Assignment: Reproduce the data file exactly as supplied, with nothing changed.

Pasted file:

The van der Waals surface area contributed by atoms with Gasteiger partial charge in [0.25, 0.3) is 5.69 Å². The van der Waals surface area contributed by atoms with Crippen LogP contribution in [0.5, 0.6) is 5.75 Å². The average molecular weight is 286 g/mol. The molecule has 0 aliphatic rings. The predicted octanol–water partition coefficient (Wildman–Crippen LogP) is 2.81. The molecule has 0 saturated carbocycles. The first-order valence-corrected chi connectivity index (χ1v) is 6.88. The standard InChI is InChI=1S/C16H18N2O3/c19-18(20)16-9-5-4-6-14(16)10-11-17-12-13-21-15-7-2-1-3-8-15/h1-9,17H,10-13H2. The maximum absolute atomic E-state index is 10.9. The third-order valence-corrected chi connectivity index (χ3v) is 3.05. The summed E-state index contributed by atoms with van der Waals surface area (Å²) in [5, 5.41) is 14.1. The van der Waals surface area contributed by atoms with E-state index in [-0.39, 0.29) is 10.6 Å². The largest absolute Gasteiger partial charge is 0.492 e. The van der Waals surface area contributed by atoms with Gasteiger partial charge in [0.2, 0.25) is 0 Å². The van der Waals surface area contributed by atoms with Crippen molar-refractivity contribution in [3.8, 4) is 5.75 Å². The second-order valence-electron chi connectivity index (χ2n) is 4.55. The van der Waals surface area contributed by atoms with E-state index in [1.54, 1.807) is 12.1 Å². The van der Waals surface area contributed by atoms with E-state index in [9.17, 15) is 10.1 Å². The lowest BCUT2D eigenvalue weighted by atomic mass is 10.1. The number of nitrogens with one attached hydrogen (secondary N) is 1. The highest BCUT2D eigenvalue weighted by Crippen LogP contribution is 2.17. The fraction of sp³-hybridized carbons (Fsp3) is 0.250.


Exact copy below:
The van der Waals surface area contributed by atoms with Gasteiger partial charge in [0.25, 0.3) is 5.69 Å². The van der Waals surface area contributed by atoms with Crippen LogP contribution in [0.5, 0.6) is 5.75 Å². The average molecular weight is 286 g/mol. The molecule has 0 aliphatic rings. The predicted octanol–water partition coefficient (Wildman–Crippen LogP) is 2.81. The molecule has 0 saturated carbocycles. The first-order valence-corrected chi connectivity index (χ1v) is 6.88. The standard InChI is InChI=1S/C16H18N2O3/c19-18(20)16-9-5-4-6-14(16)10-11-17-12-13-21-15-7-2-1-3-8-15/h1-9,17H,10-13H2. The maximum absolute atomic E-state index is 10.9. The third-order valence-corrected chi connectivity index (χ3v) is 3.05. The summed E-state index contributed by atoms with van der Waals surface area (Å²) in [5, 5.41) is 14.1. The van der Waals surface area contributed by atoms with E-state index in [-0.39, 0.29) is 10.6 Å². The largest absolute Gasteiger partial charge is 0.492 e. The van der Waals surface area contributed by atoms with Gasteiger partial charge in [0.2, 0.25) is 0 Å². The van der Waals surface area contributed by atoms with Crippen molar-refractivity contribution in [3.8, 4) is 5.75 Å². The second-order valence-electron chi connectivity index (χ2n) is 4.55. The van der Waals surface area contributed by atoms with E-state index in [1.54, 1.807) is 12.1 Å². The van der Waals surface area contributed by atoms with E-state index in [9.17, 15) is 10.1 Å². The lowest BCUT2D eigenvalue weighted by atomic mass is 10.1. The number of nitrogens with one attached hydrogen (secondary N) is 1. The highest BCUT2D eigenvalue weighted by Crippen LogP contribution is 2.17. The fraction of sp³-hybridized carbons (Fsp3) is 0.250.